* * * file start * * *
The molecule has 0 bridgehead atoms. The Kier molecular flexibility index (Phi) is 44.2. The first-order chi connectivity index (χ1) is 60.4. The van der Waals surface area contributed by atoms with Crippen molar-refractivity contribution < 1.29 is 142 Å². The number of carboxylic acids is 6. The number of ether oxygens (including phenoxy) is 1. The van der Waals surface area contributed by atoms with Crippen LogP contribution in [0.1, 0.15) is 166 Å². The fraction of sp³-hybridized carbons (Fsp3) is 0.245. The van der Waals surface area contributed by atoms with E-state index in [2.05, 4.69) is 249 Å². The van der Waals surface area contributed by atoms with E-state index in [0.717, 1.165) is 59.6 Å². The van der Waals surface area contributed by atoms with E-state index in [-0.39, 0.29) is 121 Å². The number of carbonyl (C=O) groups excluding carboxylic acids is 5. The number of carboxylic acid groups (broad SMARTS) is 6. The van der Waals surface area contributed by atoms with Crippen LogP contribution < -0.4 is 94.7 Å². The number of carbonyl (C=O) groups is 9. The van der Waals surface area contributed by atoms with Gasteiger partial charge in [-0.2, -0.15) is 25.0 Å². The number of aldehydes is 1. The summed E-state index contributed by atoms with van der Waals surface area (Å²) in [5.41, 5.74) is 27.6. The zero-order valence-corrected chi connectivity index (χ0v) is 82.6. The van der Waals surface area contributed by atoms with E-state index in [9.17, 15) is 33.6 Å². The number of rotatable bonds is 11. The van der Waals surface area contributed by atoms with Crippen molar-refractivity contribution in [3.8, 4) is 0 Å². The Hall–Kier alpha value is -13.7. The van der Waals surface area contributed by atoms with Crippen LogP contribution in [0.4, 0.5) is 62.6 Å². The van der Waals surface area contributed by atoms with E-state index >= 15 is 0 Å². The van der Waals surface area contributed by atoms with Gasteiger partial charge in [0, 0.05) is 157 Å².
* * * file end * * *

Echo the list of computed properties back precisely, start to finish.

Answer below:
The molecule has 0 bridgehead atoms. The Kier molecular flexibility index (Phi) is 44.2. The first-order chi connectivity index (χ1) is 60.4. The van der Waals surface area contributed by atoms with Crippen molar-refractivity contribution < 1.29 is 142 Å². The number of carboxylic acids is 6. The number of ether oxygens (including phenoxy) is 1. The van der Waals surface area contributed by atoms with Crippen LogP contribution in [0.1, 0.15) is 166 Å². The fraction of sp³-hybridized carbons (Fsp3) is 0.245. The van der Waals surface area contributed by atoms with E-state index in [2.05, 4.69) is 249 Å². The van der Waals surface area contributed by atoms with E-state index in [0.717, 1.165) is 59.6 Å². The van der Waals surface area contributed by atoms with E-state index in [-0.39, 0.29) is 121 Å². The number of carbonyl (C=O) groups excluding carboxylic acids is 5. The number of carboxylic acid groups (broad SMARTS) is 6. The van der Waals surface area contributed by atoms with Crippen LogP contribution < -0.4 is 94.7 Å². The number of carbonyl (C=O) groups is 9. The van der Waals surface area contributed by atoms with Gasteiger partial charge in [-0.2, -0.15) is 25.0 Å². The number of aldehydes is 1. The summed E-state index contributed by atoms with van der Waals surface area (Å²) in [5.41, 5.74) is 27.6. The zero-order valence-corrected chi connectivity index (χ0v) is 82.6. The van der Waals surface area contributed by atoms with E-state index in [9.17, 15) is 33.6 Å². The number of rotatable bonds is 11. The van der Waals surface area contributed by atoms with Crippen molar-refractivity contribution in [3.8, 4) is 0 Å². The Hall–Kier alpha value is -13.7. The van der Waals surface area contributed by atoms with Crippen LogP contribution in [0.4, 0.5) is 62.6 Å². The van der Waals surface area contributed by atoms with E-state index >= 15 is 0 Å². The van der Waals surface area contributed by atoms with Gasteiger partial charge in [0, 0.05) is 157 Å².